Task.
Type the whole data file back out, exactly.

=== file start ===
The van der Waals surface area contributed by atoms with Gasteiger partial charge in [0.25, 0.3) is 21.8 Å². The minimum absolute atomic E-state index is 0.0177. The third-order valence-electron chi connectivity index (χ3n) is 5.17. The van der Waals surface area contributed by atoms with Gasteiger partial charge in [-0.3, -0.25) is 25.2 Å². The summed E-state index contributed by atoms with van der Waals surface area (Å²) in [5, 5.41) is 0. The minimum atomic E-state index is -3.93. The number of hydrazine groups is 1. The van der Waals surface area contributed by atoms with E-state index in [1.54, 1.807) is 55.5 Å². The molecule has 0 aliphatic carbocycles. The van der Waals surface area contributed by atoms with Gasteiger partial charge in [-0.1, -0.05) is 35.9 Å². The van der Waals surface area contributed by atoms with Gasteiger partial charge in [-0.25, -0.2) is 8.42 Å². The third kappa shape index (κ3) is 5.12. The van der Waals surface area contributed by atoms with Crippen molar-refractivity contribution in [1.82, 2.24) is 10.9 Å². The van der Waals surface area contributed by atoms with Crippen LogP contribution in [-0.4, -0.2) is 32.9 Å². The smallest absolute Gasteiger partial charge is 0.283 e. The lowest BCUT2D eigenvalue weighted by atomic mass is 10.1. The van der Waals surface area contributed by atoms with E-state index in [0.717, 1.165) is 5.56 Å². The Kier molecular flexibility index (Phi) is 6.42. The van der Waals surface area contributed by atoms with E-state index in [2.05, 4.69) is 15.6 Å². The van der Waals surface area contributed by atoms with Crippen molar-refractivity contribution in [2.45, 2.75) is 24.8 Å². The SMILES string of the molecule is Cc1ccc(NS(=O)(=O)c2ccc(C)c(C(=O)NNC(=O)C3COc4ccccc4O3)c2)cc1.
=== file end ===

The van der Waals surface area contributed by atoms with Gasteiger partial charge in [0.25, 0.3) is 21.8 Å². The minimum absolute atomic E-state index is 0.0177. The third-order valence-electron chi connectivity index (χ3n) is 5.17. The van der Waals surface area contributed by atoms with Gasteiger partial charge in [-0.3, -0.25) is 25.2 Å². The summed E-state index contributed by atoms with van der Waals surface area (Å²) in [5, 5.41) is 0. The minimum atomic E-state index is -3.93. The number of hydrazine groups is 1. The van der Waals surface area contributed by atoms with E-state index in [1.54, 1.807) is 55.5 Å². The molecule has 0 aliphatic carbocycles. The van der Waals surface area contributed by atoms with Gasteiger partial charge in [-0.1, -0.05) is 35.9 Å². The van der Waals surface area contributed by atoms with Gasteiger partial charge in [-0.25, -0.2) is 8.42 Å². The third kappa shape index (κ3) is 5.12. The van der Waals surface area contributed by atoms with Crippen molar-refractivity contribution in [1.82, 2.24) is 10.9 Å². The van der Waals surface area contributed by atoms with Crippen LogP contribution in [-0.4, -0.2) is 32.9 Å². The smallest absolute Gasteiger partial charge is 0.283 e. The lowest BCUT2D eigenvalue weighted by atomic mass is 10.1. The van der Waals surface area contributed by atoms with E-state index in [0.717, 1.165) is 5.56 Å². The Kier molecular flexibility index (Phi) is 6.42. The van der Waals surface area contributed by atoms with E-state index in [2.05, 4.69) is 15.6 Å². The van der Waals surface area contributed by atoms with Crippen molar-refractivity contribution in [2.45, 2.75) is 24.8 Å². The SMILES string of the molecule is Cc1ccc(NS(=O)(=O)c2ccc(C)c(C(=O)NNC(=O)C3COc4ccccc4O3)c2)cc1.